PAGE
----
A high risk/high reward roster change and a fascinating storyline will ensure that 2021 begins with a bang for CS – but can he find a way back to the top after three years in the wilderness?
Suppose you’re the Dr. Frankenstein of pro CS and put yourself to the task of building the best player to get Liquid out of their current rut. Chances are, you’d be looking at some sort on a storied in-game leader who’s also pretty good with the AWP.
In that sense, FalleN is the perfect pickup, and his existing link with Stewie2K from their time together on the first ill-fated MIBR squad is basically just an added bonus. Even factoring in the sort of communication issues which plagued that mixed-nationality roster (which featured tarik, fer and coldzera alongside them at the time), this squad will only have the one non-native English speaker, one you’d also expect to have improved his language skills since if only because of the natural passage of time.
The Brazilian’s pedigree also can’t be called into question, and if you’re a proponent of “form is temporary, class is permanent”, that ultimate cliché in sports coverage, he’s definitely got a high ceiling both as an individual player and an in-game leader. You can’t overstate his part in establishing the country as a strong presence in the CS scene, and even though the emergence of FURIA and the duds of his latter-day MIBR talent pickups suggest he may have lost the golden touch when it comes to spotting emerging talent, that won’t be a part of his remit with Liquid to begin with, suggesting it’s his individual playing prowess that will make or break this move.
Indeed, a lot of this is predicated on the belief that a return to better times past is possible for the veteran AWPer and in-game leader. What some seem to forget is just how long it’s been since he’s spearheaded a truly elite side.
FalleN’s last tournament win (and indeed MIBR’s only one to date) came at ZOTAC Cup Masters 2018, an event supposedly marked as A-Tier on Liquipedia but only featuring a single opponent from the top 15 (OpTic’s Danish squad) due to Team Liquid’s withdrawal. In the end, that trophy came off the back of wins over Flash Gaming, MVP PK and TaZ’s Team Kinguin – not exactly top-tier opposition. In fact, you’d have to go back as far as December 2017, the ESL Pro League Season 6 Finals culminating in one of his many high-profile wins over FaZe Clan.
There’s also the age bracket to consider: though we still haven’t really seen what a truly dedicated older player could do in this game of youngsters (and there are indeed freaks of nature seen in traditional sports), the fact of the matter is that at the age of 29, time is not on FalleN’s side to rediscover the mojo that seems to have left him over three years ago.
Indeed, it’s a real challenge to make sense of FalleN’s individual stats simply because of how big a drop they’ve seen in the level of opposition at the tail end of the MIBR project. Even though his average rating on HLTV spiked in the summer of 2020 before fading again later in the year, it’s not like he was facing titans of CS at events like the Eden Arena Malta Vibes Cup or the Vie.gg Legend Series – and even then, poor showings at small online cups can just as well be down to a lack of motivation for a player as accomplished as he is.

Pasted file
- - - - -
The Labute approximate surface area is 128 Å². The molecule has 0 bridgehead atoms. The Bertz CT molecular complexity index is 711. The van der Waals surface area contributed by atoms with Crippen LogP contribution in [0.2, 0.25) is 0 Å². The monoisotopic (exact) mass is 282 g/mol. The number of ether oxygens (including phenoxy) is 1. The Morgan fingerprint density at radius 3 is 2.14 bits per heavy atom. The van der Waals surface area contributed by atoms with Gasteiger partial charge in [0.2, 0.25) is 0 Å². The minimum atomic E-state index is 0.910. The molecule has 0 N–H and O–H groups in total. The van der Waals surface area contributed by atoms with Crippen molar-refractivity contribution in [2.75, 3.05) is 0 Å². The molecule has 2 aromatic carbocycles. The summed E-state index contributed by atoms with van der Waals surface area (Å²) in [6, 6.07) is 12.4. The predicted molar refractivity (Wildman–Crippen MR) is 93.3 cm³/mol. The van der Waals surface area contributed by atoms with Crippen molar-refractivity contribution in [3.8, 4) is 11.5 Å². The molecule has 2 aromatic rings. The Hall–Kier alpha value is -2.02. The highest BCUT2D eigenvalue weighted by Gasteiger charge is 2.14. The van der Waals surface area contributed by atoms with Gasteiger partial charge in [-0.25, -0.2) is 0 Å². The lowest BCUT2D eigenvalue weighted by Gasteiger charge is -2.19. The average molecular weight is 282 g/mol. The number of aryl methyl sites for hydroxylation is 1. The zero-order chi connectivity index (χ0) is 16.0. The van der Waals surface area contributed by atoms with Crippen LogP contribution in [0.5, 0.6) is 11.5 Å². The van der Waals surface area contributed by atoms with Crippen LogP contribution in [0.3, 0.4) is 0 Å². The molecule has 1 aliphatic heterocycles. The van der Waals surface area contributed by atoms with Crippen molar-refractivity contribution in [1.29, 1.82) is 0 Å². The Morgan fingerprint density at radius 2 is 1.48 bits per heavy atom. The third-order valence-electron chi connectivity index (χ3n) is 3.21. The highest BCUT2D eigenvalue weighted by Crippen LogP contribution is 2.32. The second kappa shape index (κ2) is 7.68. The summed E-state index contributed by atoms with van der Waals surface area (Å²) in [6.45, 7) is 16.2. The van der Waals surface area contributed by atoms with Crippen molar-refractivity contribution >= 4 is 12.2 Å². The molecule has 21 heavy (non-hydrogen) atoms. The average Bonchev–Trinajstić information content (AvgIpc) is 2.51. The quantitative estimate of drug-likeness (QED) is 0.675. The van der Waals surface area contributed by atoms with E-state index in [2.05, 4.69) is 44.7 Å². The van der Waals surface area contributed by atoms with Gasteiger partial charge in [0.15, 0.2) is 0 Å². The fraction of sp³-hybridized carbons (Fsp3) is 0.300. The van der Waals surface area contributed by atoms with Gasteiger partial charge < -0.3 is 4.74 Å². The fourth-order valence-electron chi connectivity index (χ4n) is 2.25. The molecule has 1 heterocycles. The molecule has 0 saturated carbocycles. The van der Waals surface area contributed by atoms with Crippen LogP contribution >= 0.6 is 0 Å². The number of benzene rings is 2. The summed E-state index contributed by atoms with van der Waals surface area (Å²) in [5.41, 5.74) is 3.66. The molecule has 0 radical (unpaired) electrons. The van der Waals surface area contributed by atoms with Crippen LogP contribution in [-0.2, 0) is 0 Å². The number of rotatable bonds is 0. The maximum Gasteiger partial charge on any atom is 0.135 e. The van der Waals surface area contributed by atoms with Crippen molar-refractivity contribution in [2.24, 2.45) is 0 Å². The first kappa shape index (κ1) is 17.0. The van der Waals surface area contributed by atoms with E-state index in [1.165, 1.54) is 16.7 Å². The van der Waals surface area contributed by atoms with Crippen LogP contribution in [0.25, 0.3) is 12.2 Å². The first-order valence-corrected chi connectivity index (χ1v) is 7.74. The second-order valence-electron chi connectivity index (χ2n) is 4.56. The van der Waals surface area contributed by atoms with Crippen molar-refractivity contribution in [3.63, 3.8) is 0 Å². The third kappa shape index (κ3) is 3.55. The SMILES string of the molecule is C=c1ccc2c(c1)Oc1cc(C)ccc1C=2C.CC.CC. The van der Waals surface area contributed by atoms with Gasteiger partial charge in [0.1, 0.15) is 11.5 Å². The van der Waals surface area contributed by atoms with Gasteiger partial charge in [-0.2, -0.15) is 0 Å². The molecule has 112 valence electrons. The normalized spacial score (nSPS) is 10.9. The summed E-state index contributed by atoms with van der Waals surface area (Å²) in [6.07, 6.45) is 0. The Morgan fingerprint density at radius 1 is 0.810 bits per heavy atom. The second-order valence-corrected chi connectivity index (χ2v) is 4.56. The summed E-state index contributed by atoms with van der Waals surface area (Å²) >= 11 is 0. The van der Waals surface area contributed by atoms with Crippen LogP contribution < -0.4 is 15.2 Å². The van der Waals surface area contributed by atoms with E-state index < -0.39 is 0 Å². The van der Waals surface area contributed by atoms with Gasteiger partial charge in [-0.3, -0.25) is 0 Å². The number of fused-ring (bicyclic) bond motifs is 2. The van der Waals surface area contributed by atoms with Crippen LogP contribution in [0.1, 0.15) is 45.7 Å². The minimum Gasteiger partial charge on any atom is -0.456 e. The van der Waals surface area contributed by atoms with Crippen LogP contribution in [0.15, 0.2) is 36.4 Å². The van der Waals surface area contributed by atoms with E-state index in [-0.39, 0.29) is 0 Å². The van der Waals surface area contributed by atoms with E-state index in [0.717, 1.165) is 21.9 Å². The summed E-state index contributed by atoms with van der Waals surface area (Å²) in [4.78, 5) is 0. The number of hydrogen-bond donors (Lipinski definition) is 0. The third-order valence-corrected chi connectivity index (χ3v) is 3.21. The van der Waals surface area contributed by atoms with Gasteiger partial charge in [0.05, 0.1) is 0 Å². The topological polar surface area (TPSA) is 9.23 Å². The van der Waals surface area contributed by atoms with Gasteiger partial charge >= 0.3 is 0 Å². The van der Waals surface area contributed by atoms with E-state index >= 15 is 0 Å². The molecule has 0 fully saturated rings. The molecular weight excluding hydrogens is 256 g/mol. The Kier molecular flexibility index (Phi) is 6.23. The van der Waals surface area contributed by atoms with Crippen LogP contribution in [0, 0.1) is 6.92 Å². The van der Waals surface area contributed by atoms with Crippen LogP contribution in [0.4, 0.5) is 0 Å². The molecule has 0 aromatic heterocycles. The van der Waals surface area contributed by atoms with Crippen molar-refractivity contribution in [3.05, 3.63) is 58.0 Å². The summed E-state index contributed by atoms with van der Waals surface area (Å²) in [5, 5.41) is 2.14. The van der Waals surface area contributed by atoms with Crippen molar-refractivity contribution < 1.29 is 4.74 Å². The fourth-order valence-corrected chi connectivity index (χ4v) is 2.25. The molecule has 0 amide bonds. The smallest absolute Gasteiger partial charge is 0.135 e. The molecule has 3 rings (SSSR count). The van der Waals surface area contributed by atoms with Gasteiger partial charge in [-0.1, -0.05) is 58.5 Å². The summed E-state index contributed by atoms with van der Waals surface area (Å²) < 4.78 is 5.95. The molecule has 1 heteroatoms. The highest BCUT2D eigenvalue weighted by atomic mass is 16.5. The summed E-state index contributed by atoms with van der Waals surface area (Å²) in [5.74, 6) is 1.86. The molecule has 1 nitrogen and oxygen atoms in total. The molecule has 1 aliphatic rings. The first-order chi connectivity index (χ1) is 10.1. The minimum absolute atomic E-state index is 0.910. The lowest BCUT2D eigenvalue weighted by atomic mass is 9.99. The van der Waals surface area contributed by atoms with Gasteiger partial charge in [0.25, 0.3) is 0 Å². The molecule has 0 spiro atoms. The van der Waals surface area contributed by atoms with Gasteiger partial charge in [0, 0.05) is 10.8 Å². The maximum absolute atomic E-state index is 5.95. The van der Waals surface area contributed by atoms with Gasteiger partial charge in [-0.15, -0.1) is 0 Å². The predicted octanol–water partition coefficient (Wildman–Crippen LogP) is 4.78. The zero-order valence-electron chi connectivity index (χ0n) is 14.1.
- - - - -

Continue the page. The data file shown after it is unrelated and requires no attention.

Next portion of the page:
Here’s what we’ve got: a -15 K/D at ESL One Cologne 2020’s European bracket, with a +1 match against FaZe on the three-map defeat and a -16 pasting against G2. Though most of the team did even worse, those are not really acceptable numbers when you’re the one wielding the big expensive green. For a more consistent metric, a look at his regular opponents throughout the year of the pandemic provides a somewhat nicer view: FalleN still could style on small fish like Envy and Gen.G (or, indeed, even Chaos, +47 across 13 maps), with a notable +38 K/D against Evil Geniuses across eleven maps. However, poor performances against the region’s big boys (Liquid, FURIA, five maps against Complexity) are clearly in the negatives and dip into sub-1 territory per HLTV’s rating 2.0 – nowhere near enough for a climb back to the summit.
As with so much else in Counter-Strike nowadays, there’s a wider context to consider, sticky and scary in the middle of the pandemic and so much mismanagement. The issues with the state of North American CS are well-documented and often discussed, and there’s a good argument to be made that any further failure could prove to be devastating, especially one that involves such big names – who are, just to remind you, just bounced back from a stint outside the top fifteen for the first time since December 2017.
Besides, it’s not like everything’s strong and stable elsewhere in the scene: it’s just been confirmed that cogu departed from MIBR after just three months, with a bunch of players likely to follow. Unless some sort of high-profile acquisition is on the way (hello FURIA?), the fact that their impressive early performances and the community goodwill they’ve garnered wasn’t quite enough to keep themselves onboard, one has to wonder what the expectations are. Keep in mind the travails of the former Chaos squad, splintered and disintegrated and partially VALORANTified with no org to pick them up, and the 35-year-old veteran’s plan of a “stable and set project with 6 players” might struggle to get off the ground in this environment.
Which ties us back neatly to the wider implications of FalleN’s rumored move to the North American org. Even if you’re not a fan of Liquid’s lovable lot, we should still be united in wishing them well. It’s tough to imagine what would happen to NA CS going forward if even this high-profile change would turn out to be a failure, and it’s quite possible the flames that burned through the lower levels of the regional scene could encroach the top of the ivory tower too. If they can’t make it work, who can?
Photo credit: HLTV